July 2012 | Full Issue in PDF Format
BALTIMORE — Drug shortages, poor product quality, poor corrective actions and other “manufacturing breakdowns” have conspired to create a crisis state that demands not only strong regulatory enforcement, but also active collaboration among drugmakers to address the issue, FDA officials say.
BALTIMORE — Despite recurring pharma quality problems, drugmakers are still inclined to meet minimum manufacturing standards set by regulators, rather than make quality central to their business model.
AkzoNobel Chemicals’ Mexican manufacturing plant has received a closeout letter, resolving a 2011 warning letter for failure to investigate and prevent shipment of contaminated products.
House and Senate leaders have agreed on a final FDA user fee reauthorization package that provides the agency with most of the increased supply chain oversight powers it asked for, including new authority to stop drug imports by uncooperative foreign manufacturers and new abilities to share information with other international regulators.
Counterproductive cross-border repackaging requirements in the EU are holding back a group of drug distributors from approving a drugmaker-backed supply chain security plan to scan all treatments at the point of dispensing.
Shertech Laboratories received a Form 483 after investigators found an array of procedural lapses that ultimately led the company to halt its first try at manufacturing prescription generics.
A&Z Pharmaceutical failed to adequately investigate unexplained discrepancies in drug products tied to compression-related troubles at the company’s Deer Park, N.Y., plant, a Form 483 states.
Industrial chemical giant FMC received a Form 483 after FDA investigators found the company failed to minimize contamination risks at an alkali plant in Green River, Wyo., that makes pharmaceutical grade sodium bicarbonate and other active pharmaceutical ingredients (API).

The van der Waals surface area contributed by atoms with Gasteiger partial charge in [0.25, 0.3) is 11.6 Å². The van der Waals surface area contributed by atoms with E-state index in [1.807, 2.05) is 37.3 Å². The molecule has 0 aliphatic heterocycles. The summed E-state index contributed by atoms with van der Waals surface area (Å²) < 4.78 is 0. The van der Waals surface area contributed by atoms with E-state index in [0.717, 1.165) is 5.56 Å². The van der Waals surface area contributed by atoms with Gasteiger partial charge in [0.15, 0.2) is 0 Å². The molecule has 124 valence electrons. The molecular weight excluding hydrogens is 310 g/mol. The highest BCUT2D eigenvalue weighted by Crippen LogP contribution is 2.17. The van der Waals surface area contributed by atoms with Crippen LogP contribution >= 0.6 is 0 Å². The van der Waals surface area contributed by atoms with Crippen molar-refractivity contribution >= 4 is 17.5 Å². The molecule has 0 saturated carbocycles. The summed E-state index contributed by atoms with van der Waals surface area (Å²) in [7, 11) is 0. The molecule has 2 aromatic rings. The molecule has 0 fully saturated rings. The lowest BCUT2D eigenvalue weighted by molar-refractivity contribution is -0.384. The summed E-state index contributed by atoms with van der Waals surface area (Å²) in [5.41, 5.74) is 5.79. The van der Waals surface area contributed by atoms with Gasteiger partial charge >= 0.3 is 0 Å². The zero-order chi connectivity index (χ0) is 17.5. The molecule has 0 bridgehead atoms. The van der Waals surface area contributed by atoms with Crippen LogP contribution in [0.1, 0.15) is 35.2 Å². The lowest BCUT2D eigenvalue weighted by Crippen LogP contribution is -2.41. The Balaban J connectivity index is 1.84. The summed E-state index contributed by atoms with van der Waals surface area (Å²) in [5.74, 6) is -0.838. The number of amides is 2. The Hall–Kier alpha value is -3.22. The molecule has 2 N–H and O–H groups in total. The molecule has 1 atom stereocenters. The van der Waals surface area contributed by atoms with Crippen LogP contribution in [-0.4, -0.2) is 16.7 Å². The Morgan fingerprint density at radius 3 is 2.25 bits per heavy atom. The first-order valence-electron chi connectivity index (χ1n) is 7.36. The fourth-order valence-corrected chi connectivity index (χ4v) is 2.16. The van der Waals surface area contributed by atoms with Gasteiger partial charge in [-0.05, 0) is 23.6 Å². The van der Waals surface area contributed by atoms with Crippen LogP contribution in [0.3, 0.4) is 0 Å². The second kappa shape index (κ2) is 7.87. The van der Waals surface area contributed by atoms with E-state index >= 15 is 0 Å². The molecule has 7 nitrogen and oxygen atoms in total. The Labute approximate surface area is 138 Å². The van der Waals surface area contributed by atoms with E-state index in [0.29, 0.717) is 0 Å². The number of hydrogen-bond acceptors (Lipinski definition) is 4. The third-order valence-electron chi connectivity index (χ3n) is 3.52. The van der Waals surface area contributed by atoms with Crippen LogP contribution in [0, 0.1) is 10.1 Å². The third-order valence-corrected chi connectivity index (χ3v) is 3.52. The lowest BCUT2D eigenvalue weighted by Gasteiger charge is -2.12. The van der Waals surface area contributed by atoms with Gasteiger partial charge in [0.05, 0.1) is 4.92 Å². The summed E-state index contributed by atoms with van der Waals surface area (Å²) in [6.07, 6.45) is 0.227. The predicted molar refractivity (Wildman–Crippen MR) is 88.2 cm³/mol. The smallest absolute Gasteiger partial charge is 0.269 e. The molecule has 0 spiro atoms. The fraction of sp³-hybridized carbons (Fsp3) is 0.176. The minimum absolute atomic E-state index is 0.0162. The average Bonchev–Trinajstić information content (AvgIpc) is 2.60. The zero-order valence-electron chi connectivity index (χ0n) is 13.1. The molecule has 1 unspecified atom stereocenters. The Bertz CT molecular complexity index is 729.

Cephazone Pharma has received a closeout letter, resolving a 2011 warning letter that cited GMP violations and tardy responses to FDA inspection findings.
With the final FDA user fee legislation lacking language to support a national track-and-trace system for pharmaceuticals, Congress must now act fast to preempt California’s epedigree law, slated to go into effect in 2015, Sen. Michael Bennet (D-Colo.) says.
The European Medicines Agency (EMA) is stressing the need for timely, coordinated communications between EU member states when one state finds out about a drugmaker’s noncompliance with GMPs from a non-EU country’s regulators or from an international organization, such as the World Health Organization.
Congress is pointing a finger at the FDA for spurring the increase in drug shortages through stepped up enforcement actions, despite the agency’s efforts to mitigate the trend.
Clearly feeling the sting of the chromium-contaminated drug capsule scandal, China’s State Food and Drug Administration (SFDA) is proposing to draw up a “blacklist” of executives that oversee pharmaceutical companies in China found to produce substandard or counterfeit drugs.
The House has passed H.R. 4223, the SAFE Doses Act, by voice vote, taking another step toward ramped-up penalties for medical product thefts.
BALTIMORE — Proposed language redefining cGMPs included in both versions of omnibus FDA user fee legislation appears to give the agency new authority to require drugmakers to make supplier quality agreements, a compliance expert says.
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